US gets tough on shark fins
Washington - The US Senate on Monday toughened laws against shark finning, hoping to save the ancient fish which experts fear is on the brink of extinction due to growing demand in Chinese restaurants.
Tens of millions of sharks are killed each year by fishermen who slice off their fins - a delicacy in Chinese cuisine - and leave them to die in the water. Sharks live long and have few offspring, compounding risks to their survival.
The United States banned finning in 2000 and has enforced restrictions in the Atlantic and Gulf of Mexico. The new rules close a loophole that permitted trade in the Pacific so long as sharks were not finned onboard the vessel, triggering a booming clandestine industry.
The legislation cruised through the House of Representatives in early 2009 but had languished in the Senate, which approved the measure without objection on one of the last days of its session.
"Shark finning has fueled massive population declines and irreversible disruption of our oceans," said Senator John Kerry, who championed the bill.
"Finally we've come through with a tough approach to tackle this serious threat to our marine life," the Democrat from Massachusetts said.
The bill does not ban the sale of shark fin, which is readily available in many upscale Chinese restaurants in the United States.
But conservationists welcomed the bill, saying it would curb a burgeoning but largely undocumented US trade in shark fins.
"This legislation will help address not only an unspeakably cruel practice of removing fins from live animals and then releasing them to suffer a slow death," said Nancy Perry, vice president for government affairs at The Humane Society of the United States.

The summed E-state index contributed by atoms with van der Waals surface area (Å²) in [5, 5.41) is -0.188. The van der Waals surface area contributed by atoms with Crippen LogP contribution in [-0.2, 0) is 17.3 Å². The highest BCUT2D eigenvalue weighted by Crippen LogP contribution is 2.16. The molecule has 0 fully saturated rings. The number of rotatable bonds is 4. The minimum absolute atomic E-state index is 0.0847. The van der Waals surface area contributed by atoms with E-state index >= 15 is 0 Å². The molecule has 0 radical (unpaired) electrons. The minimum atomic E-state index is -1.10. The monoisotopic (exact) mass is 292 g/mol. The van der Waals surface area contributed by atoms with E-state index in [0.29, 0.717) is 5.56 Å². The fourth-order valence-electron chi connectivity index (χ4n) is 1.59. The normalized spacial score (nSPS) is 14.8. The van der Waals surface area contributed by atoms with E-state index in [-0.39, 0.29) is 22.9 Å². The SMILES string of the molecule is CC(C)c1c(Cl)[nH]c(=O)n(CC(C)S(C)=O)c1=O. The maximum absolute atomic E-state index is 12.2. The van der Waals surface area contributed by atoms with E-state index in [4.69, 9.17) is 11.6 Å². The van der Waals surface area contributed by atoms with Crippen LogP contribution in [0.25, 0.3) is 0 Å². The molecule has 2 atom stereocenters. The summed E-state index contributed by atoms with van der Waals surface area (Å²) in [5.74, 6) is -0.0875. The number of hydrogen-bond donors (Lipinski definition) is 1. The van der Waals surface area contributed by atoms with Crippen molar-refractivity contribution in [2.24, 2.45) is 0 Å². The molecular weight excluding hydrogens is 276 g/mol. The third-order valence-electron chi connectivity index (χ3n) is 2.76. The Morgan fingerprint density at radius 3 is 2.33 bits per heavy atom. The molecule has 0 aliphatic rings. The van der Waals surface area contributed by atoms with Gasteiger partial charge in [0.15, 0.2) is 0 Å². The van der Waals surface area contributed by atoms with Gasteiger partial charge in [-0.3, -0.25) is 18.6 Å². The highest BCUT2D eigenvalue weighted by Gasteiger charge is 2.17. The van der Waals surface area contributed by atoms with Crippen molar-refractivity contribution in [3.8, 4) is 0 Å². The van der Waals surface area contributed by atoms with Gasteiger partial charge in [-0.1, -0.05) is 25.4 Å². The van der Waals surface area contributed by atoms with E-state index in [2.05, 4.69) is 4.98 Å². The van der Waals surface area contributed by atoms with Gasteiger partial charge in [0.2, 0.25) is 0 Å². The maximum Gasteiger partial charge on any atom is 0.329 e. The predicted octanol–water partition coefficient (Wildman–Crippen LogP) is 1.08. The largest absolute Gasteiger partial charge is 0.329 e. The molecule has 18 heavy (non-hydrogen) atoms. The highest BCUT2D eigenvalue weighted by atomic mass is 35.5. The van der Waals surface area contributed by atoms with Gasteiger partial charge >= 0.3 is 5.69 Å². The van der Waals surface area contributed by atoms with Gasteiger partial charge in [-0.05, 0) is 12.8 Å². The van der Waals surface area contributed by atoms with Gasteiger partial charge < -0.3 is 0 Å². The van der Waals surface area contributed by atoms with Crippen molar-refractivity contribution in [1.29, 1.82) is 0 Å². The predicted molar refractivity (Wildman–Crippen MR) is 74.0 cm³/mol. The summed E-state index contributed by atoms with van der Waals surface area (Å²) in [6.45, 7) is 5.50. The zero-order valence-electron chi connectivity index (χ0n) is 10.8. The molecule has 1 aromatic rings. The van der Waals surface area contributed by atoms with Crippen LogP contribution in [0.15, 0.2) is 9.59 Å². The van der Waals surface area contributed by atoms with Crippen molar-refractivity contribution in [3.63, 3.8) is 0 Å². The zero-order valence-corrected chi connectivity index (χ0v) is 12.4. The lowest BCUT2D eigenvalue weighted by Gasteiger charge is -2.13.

"It will also help address on the macro level the rapid decline of shark populations," she said.
Environmental groups estimate that up to 73 million sharks are killed each year around the world for fins, leading to declines of up to 90% of some species of sharks - which have swum the oceans since the age of the dinosaurs.
Despite campaigns from activists, demand for shark fins is seen as growing as China becomes increasingly prosperous.
Matt Rand, director of the shark conservation campaign at the Pew Environmental Group, said he recently heard of shark fins selling in California for an unprecedented $800 a pound, or about $1 750 a kilogramme.
"The United States is a major shark exporter," Rand said. "I think this legislation sends a big signal that the United States is concerned about the decline of shark populations, not just in its own waters but in international waters as well."
Sharks are caught almost exclusively for fins. While the law does not ban the killing of sharks, all fins entering the United States must have an accompanying carcass.
In one notable incident in 2002, the US Coast Guard seized a Hong Kong-chartered, Hawaii-registered ship that was hauling nearly 30 000kg of just fins - meaning tens of thousands of sharks died.
While closing loopholes, the Senate bill also opened one. To win support from North Carolina's senators, the law makes an exception for one shark - the smooth dogfish.
Fishermen in the southeastern US state kill the shark for all of its meat instead of just the fins, but objected to the ban because they cut off fins in their ships.
"We had hoped they would adjust their practices so there wouldn't be any loophole," Perry of the Humane Society said. "But that was done to get the legislation over the finish-line."